One of them, James Condit Jr., has written and spoken about "Zionist" control of world politics and alleged a Jewish role in the Sept. 11, 2001, terrorist attacks.

"The terror attacks of 9/11 were done by, in effect, Israeli agents," Condit said in a 2016 radio broadcast. "These Israeli/Zionist/Jewish agents that are in on this crime syndicate -- they did 9/11, covered it up with their five TV networks, which are run by the same crowd."

Richard Charnin, who provided the court with an argument that there was just enough possible fraud to swing the election, claimed to have "mathematically" proved a conspiracy behind the assassination of John F. Kennedy. In 2016, Charnin alleged that mass election fraud had stolen key Democratic primaries from Sen. Bernie Sanders, I-Vt., to the benefit of eventual nominee Hillary Clinton.

Experts unaffiliated with either the Jones or Moore campaigns quickly said the lawsuit's arguments appeared meritless.

"It seems to boil down to: I should have won under the exit poll and all of this voting by African-Americans must show fraud," Richard Hasen, an elections law expert at the University of California, Irvine, wrote on his blog.

Although the Alabama Republican Party, and many elected officials, stood behind Moore during his campaign, he had few influential allies by the time the certification meeting began at the Capitol. Party leaders, including President Donald Trump, who endorsed Moore, had called for him to concede.

Merrill said Moore has a few options left, such as offering to pay for a recount within 48 hours.

"I can say this. I don't think there is any doubt from the minds of anybody that's in the room that if there was ever a question about whether Alabama conducts honest, fair, safe and secure elections, that question has been eliminated," Merrill said.

Moore could conceivably ask the Senate, which has the constitutional authority to serve as "judge of the elections, returns and qualifications of its own members," not to seat Jones. But Republican leaders in Washington have not signaled that they are likely to heed any such call.

But the final tally reflects Moore's enduring appeal to many Republicans in the state, and Moore's strength, diminished as it is, has fueled speculation about whether he will unsettle the state's politics next year.

A campaign for either governor or attorney general would involve challenging a Republican incumbent and would test just how weary and wary the party is of Moore, analysts said.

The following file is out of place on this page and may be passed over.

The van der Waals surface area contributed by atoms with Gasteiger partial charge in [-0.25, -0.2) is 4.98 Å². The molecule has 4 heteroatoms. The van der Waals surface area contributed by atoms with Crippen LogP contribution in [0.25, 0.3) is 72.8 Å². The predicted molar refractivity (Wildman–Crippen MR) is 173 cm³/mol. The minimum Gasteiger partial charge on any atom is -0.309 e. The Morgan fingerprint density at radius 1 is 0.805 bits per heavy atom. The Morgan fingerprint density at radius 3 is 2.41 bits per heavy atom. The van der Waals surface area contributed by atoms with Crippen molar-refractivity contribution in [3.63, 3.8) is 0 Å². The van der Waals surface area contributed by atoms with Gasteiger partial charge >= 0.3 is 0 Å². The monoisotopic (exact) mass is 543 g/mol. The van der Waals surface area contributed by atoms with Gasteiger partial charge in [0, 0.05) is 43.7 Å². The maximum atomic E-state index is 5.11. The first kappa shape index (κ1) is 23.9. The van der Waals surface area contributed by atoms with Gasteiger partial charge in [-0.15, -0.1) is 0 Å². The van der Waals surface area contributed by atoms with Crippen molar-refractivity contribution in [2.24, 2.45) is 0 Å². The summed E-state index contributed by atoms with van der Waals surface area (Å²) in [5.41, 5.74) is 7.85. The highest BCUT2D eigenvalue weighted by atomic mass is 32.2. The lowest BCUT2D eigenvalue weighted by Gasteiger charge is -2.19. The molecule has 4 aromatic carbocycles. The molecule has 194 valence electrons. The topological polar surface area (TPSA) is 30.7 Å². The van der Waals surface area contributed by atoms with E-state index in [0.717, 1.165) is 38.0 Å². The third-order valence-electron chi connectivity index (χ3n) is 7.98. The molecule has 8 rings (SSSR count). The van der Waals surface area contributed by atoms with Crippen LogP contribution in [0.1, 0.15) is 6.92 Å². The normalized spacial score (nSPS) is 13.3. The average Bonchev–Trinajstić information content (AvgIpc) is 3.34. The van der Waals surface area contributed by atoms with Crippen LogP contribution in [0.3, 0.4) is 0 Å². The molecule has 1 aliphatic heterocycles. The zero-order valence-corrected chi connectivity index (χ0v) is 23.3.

"On paper, he would be competitive in a Republican primary," said state Auditor Jim Zeigler, a Republican who supported Moore in the Senate election and is himself considering a run for governor. "But the campaign is not won or lost on paper, just like a football game. On paper, Alabama was going to beat Auburn, and it didn't happen."

Moore was twice elected -- and effectively twice removed -- as chief justice, and he would enter any 2018 race with some of the advantages that can come with decades in public life: name recognition and, likely, the sustained fealty of the devoted supporters who helped him earn more than 650,000 votes on Dec. 12.

But before the Senate race, many of Moore's critics regarded him as a bigot and a demagogue who cheered discrimination against gay people and Muslims. After the campaign, some of his critics also saw him as a predator toward younger women. And the coalition that sunk Moore's campaign -- young people, women and black voters in major cities and rural counties -- has not gone away.

The deadline for declaring a statewide candidacy for the governorship is Feb. 9.

Several of Moore's advisers, including his campaign's chairman and treasurer, did not respond to messages this week. But a former chief of staff to Moore, Ben Dupre, said Moore is "a guy that does not compromise."

"He doesn't take his orders from the Republican Party or the Democrat Party," said Dupre, who sometimes spoke for Moore during the campaign but ended his role soon after the election. "He really believes in following the Constitution and in following God and in following what he believes is his duty to God and to the country."

Information for this article was contributed by Alan Blinder of The New York Times; by David Weigel of The Washington Post; and by Kim Chandler of The Associated Press.

Photo by AP/BRYNN ANDERSON
In this Dec. 11, 2017, file photo, U.S. Senate candidate Roy Moore speaks at a campaign rally in Midland City, Ala.
Photo by AP/John Bazemore
Democratic candidate for U.S. Senate Doug Jones greets supporters and voters outside Bethel Baptist Church Tuesday, Dec. 12, 2017, in Birmingham, Ala. Jones defeated Republican Roy Moore.

A Section on 12/29/2017

Print Headline: Moore vote challenge fails; Jones certified for Senate